How ‘magic mushrooms’ could follow in the footsteps of cannabis – POLITICO

What was something of a taboo issue half a decade ago is now the subject of bills from both Republicans and Democrats in more than a dozen states. They range from proposals to study the medical benefits of psychedelics to bills that would allow adults to consume such drugs under supervision.

“It’s gone viral and sparked an interest nationwide,” said Democratic Washington state Sen. Jesse Salomon, who is sponsoring a bill that would allow psilocybin use among adults over age 21 under supervision. “I just didn’t know there were so many like-minded people on this.”

Oregon led the nation when voters approved a ballot measure in 2020 to legalize and regulate psilocybin therapy, alongside another decriminalizing drug possession more broadly. Voters in cities such as Denver, Oakland and Washington, D.C., have also pulled back on enforcing laws against magic mushrooms and other plants that contain psychedelic compounds. Now, these ideas have spread to a politically disparate collection of states such as Utah, Missouri, Connecticut, New Jersey, Texas and California.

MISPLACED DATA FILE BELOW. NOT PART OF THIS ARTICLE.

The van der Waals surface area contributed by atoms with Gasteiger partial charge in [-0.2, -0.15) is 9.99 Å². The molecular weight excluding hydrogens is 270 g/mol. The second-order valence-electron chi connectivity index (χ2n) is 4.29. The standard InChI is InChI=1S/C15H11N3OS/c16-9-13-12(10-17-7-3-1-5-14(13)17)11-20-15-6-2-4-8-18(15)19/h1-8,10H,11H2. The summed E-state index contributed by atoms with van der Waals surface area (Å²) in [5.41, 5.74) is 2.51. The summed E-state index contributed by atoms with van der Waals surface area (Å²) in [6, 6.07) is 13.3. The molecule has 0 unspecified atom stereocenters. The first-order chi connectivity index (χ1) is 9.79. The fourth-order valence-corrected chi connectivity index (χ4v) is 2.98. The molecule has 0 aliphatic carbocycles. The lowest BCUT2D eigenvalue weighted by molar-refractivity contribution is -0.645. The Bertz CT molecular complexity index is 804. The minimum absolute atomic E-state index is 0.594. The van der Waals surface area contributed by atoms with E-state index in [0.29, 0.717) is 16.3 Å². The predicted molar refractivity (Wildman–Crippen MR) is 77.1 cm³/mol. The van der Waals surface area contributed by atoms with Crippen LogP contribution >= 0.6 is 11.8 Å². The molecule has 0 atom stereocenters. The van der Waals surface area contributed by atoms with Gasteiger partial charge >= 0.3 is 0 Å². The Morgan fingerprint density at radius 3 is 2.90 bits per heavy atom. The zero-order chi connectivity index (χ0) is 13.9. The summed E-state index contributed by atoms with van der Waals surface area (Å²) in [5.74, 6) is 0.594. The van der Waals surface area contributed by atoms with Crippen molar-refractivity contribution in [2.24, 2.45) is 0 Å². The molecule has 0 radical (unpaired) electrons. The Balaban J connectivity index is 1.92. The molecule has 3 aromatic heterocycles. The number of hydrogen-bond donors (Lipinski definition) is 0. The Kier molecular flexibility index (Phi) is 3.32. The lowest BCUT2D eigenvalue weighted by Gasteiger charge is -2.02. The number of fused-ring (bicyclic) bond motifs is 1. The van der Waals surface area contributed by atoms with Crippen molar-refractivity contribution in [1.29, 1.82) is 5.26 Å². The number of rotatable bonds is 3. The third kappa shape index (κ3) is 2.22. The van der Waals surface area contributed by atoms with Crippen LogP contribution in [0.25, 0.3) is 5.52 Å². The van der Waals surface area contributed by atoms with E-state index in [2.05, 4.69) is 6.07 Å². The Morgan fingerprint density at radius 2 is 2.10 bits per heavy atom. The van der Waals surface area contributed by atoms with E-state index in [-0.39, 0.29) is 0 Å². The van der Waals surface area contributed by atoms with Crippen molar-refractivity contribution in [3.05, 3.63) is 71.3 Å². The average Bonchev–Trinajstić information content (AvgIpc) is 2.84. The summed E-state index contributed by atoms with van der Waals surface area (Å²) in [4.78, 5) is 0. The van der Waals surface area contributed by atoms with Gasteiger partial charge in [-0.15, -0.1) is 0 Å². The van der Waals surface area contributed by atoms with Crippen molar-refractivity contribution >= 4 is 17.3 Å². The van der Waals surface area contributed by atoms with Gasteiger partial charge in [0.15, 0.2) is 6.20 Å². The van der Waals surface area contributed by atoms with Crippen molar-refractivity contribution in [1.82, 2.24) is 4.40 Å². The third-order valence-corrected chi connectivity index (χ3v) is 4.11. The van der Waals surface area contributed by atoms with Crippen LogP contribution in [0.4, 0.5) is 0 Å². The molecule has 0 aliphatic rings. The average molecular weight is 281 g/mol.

The newfound enthusiasm for loosening restrictions on psychedelics is yet to gain much traction with federal policymakers, either in Congress or the executive branch. Like marijuana, most psychedelics — including psilocybin, LSD and MDMA — are classified as Schedule I narcotics under the Controlled Substances Act, meaning they’re deemed to be highly addictive and have no medical applications.

However, there are some signs of growing interest: In January the National Institute on Drug Abuse hosted a workshop on “psychedelics as therapeutics,” and last year it awarded a $4 million grant to explore the impact of psilocybin on tobacco addiction. In addition, Rep. Alexandria Ocasio-Cortez (D-N.Y.) has sought to make it easier to conduct psychedelics research, but those efforts have been rejected by lawmakers.